First crush press of Texas wine grapes at Bingham Family Vineyards happened last Saturday. Look at that liquid gold flowing, Muscat Canelli, on it way to Sister Creek Vineyards.
The cotton in the area is just now blooming and putting on fruit, but many of the vineyards have ripe fruit ready to harvest. Today we did our first crush of the year for a neighbor who is sending fruit to Sister Creek Winery.
We did use our crush presses during last year’s harvest, but many of the parts of this equipment are new this year, so I was asking a lot a questions as I took these photos. First, the new receiving bin was thoroughly scrubbed and cleaned. I was impressed that they had a scrub brush that was just the right size for cleaning between the auger rolls. And that they did that cleaning on their own without any mother around to remind them.
Here we have the first bins of fruit coming off an 18 wheeler, by way of a forklift, to be dumped into the receiving bin.
Then the next bin is loaded in.
And the next bin is loaded in. The auger moves the fruit down the receiving bin.
The fruit is then uniformly fed into the hose going to the press.
We are waiting on a connector to be able to hook up the input hose to the side valves of the presses. But for now, it works fine to just feed the grapes in through the top of our medium sized 10 ton press. We also have a smaller 5 ton press, and a larger 24 ton press. But then you can actually put more tons in each one then is listed, so I haven’t figured out yet why you can put 16 tons into a 10 ton press.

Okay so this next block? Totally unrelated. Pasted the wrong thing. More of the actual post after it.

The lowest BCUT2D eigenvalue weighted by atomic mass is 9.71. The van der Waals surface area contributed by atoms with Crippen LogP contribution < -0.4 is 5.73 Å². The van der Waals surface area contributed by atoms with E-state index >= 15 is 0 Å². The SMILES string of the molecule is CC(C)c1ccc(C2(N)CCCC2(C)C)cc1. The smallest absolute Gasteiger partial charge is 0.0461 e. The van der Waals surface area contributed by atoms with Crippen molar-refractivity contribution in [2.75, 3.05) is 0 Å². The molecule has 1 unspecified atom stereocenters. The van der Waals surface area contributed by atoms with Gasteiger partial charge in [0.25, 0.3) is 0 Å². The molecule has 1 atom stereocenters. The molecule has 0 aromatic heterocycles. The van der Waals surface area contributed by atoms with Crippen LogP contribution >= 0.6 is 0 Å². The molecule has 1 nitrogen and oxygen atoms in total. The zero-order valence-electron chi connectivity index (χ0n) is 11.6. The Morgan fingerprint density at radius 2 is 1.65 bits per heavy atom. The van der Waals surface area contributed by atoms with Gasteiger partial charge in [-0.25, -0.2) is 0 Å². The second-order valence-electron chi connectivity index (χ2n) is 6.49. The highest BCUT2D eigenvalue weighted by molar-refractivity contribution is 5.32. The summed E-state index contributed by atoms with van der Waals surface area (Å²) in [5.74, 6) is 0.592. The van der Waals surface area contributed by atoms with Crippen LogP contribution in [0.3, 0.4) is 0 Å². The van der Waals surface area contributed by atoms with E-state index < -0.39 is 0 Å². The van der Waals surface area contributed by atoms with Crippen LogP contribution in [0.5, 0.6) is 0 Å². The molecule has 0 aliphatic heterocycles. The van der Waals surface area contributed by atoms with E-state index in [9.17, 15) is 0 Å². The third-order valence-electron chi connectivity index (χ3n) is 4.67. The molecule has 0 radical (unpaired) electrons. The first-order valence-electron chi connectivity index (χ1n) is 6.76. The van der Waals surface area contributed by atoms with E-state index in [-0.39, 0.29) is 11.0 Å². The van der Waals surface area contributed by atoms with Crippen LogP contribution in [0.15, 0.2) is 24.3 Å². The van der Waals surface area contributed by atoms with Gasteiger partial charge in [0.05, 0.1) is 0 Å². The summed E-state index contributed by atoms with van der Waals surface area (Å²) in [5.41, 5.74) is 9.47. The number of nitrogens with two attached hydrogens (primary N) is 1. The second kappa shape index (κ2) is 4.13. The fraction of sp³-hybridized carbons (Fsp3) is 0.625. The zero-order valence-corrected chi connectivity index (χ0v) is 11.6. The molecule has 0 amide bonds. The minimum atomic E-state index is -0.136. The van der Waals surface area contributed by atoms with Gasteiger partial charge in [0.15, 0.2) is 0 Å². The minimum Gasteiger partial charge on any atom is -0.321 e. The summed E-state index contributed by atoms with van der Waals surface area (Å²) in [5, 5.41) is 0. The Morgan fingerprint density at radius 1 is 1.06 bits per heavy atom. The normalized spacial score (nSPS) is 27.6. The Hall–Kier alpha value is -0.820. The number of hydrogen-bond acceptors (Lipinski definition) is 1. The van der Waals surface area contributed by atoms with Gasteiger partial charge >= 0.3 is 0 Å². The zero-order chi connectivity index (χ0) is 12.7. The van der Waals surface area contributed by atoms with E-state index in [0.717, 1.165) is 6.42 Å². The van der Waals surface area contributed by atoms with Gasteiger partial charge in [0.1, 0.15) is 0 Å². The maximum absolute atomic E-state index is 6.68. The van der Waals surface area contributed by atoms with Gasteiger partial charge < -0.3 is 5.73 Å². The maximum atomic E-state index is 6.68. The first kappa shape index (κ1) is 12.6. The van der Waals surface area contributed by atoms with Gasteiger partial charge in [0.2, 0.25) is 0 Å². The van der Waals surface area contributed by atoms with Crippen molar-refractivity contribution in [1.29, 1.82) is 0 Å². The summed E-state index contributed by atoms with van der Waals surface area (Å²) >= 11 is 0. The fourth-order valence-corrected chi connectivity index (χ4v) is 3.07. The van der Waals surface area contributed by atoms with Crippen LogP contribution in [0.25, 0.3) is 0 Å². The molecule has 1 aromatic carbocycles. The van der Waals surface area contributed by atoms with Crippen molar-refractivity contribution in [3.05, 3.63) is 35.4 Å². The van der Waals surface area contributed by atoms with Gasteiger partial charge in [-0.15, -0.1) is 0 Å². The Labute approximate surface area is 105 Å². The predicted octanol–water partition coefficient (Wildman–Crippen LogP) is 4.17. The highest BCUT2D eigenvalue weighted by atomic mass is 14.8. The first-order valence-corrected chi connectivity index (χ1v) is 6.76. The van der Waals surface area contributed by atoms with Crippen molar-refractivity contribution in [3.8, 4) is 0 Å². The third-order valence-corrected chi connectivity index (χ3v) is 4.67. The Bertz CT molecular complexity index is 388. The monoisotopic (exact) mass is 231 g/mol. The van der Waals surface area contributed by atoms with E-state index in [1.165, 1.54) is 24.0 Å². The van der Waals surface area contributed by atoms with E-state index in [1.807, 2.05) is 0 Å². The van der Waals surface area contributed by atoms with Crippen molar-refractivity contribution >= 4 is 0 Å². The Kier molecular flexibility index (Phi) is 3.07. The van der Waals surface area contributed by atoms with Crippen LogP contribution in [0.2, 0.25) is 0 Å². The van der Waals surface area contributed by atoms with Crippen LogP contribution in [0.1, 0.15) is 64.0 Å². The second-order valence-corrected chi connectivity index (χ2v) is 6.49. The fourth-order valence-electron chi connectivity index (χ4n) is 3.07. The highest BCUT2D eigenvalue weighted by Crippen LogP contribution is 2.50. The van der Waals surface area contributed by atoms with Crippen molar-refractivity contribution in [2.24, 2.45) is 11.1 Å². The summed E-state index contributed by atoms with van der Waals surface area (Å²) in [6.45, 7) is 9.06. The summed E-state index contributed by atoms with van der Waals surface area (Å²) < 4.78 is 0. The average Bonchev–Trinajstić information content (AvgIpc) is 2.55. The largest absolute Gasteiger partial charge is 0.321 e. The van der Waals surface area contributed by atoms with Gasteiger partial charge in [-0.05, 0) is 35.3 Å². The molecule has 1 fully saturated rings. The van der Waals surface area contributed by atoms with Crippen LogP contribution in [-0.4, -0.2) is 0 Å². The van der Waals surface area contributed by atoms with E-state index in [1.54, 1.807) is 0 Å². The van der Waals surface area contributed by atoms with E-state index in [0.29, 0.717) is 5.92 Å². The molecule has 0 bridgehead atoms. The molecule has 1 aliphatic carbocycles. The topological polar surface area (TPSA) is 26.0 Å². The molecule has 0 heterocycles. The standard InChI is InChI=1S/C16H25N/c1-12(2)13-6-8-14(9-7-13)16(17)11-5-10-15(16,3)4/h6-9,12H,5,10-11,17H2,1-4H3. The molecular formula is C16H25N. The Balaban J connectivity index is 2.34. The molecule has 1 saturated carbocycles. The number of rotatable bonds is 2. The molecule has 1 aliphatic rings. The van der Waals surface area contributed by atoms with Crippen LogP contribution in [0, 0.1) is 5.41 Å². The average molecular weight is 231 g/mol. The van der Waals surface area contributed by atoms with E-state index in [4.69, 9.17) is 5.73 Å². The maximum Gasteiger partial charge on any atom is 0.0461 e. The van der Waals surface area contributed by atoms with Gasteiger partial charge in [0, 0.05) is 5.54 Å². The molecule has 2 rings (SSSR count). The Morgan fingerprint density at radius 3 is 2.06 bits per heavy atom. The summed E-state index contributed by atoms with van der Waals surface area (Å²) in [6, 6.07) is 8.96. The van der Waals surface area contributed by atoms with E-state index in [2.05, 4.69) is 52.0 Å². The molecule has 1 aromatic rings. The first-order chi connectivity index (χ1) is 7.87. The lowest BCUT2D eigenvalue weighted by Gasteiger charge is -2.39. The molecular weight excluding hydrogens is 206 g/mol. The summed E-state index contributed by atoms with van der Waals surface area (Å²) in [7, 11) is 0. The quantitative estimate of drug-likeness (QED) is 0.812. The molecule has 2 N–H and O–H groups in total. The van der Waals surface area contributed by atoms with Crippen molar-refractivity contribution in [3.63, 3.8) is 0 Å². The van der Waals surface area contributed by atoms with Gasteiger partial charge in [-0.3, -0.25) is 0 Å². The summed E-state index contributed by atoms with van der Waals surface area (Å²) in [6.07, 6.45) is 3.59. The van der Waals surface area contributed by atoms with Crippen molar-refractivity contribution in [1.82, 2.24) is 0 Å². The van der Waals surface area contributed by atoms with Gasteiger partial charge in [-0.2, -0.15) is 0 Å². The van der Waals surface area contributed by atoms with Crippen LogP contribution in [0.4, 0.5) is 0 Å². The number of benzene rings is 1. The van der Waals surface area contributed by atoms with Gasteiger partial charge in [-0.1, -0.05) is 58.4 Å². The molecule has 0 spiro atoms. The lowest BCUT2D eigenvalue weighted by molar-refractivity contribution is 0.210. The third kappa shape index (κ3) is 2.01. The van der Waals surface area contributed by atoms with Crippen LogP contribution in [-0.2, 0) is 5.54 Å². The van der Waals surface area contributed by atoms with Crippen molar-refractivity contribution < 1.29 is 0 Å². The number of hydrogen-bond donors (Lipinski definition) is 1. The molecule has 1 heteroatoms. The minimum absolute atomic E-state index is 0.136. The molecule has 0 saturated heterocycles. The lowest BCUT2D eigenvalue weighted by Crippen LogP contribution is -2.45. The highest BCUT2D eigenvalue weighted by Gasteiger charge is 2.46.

With all these hoses, I am not sure how they keep them all straight, but the hose that Daniel is touching is taking juice from the press and pumping it into the white hose that is sending the juice into the tall insulated tank in the foreground. And remember that the darker hose is the one which is running grapes from the receiving bin into the top of the press.
After the juice free flows for a while, then the press it turned to get the last remaining grape juice, leaving the grape skins to be move out with the trash auger. But I didn’t get photos of that part, so we’ll try to show that on a different day.
Here you can see two of the four large insulated tanks that we have close by. The chiller in the background on the trailer is rented for this harvest, but we will have our own chiller installed sometime soon. The chiller is able to reduce the temperature of the juice in the tanks quickly to provide the best storage for the juice.
The process keeps on going till the last of the juice comes through. Tomorrow, I’ll show you how it can then be pumped into a tanker and shipped to the winery.